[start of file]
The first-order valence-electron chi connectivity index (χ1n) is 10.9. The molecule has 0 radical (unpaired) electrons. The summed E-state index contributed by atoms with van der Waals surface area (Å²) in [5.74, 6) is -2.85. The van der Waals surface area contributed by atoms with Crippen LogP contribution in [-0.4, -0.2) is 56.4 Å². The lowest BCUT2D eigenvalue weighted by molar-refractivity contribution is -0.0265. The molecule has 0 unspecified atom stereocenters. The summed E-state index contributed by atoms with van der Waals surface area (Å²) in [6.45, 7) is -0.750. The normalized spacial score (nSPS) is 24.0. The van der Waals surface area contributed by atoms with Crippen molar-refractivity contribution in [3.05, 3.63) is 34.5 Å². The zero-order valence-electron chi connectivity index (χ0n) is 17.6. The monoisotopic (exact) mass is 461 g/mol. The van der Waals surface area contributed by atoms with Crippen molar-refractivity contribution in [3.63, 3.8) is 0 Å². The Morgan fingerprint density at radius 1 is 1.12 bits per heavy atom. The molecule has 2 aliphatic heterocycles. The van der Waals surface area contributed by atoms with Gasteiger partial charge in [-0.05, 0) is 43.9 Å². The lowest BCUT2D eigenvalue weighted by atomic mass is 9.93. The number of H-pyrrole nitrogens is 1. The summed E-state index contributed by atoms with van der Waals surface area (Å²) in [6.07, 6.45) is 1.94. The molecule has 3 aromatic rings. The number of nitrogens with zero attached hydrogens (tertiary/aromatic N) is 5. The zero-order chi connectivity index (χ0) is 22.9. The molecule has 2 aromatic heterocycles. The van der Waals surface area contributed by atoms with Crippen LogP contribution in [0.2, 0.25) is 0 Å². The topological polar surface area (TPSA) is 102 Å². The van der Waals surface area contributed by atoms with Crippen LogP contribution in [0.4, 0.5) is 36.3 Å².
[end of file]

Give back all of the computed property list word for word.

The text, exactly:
The first-order valence-electron chi connectivity index (χ1n) is 10.9. The molecule has 0 radical (unpaired) electrons. The summed E-state index contributed by atoms with van der Waals surface area (Å²) in [5.74, 6) is -2.85. The van der Waals surface area contributed by atoms with Crippen LogP contribution in [-0.4, -0.2) is 56.4 Å². The lowest BCUT2D eigenvalue weighted by molar-refractivity contribution is -0.0265. The molecule has 0 unspecified atom stereocenters. The summed E-state index contributed by atoms with van der Waals surface area (Å²) in [6.45, 7) is -0.750. The normalized spacial score (nSPS) is 24.0. The van der Waals surface area contributed by atoms with Crippen molar-refractivity contribution in [3.05, 3.63) is 34.5 Å². The zero-order valence-electron chi connectivity index (χ0n) is 17.6. The monoisotopic (exact) mass is 461 g/mol. The van der Waals surface area contributed by atoms with Crippen molar-refractivity contribution in [3.63, 3.8) is 0 Å². The Morgan fingerprint density at radius 1 is 1.12 bits per heavy atom. The molecule has 2 aliphatic heterocycles. The van der Waals surface area contributed by atoms with Gasteiger partial charge in [-0.05, 0) is 43.9 Å². The lowest BCUT2D eigenvalue weighted by atomic mass is 9.93. The number of H-pyrrole nitrogens is 1. The summed E-state index contributed by atoms with van der Waals surface area (Å²) in [6.07, 6.45) is 1.94. The molecule has 3 aromatic rings. The number of nitrogens with zero attached hydrogens (tertiary/aromatic N) is 5. The zero-order chi connectivity index (χ0) is 22.9. The molecule has 2 aromatic heterocycles. The van der Waals surface area contributed by atoms with Crippen LogP contribution in [0.2, 0.25) is 0 Å². The topological polar surface area (TPSA) is 102 Å². The van der Waals surface area contributed by atoms with Crippen LogP contribution in [0.4, 0.5) is 36.3 Å².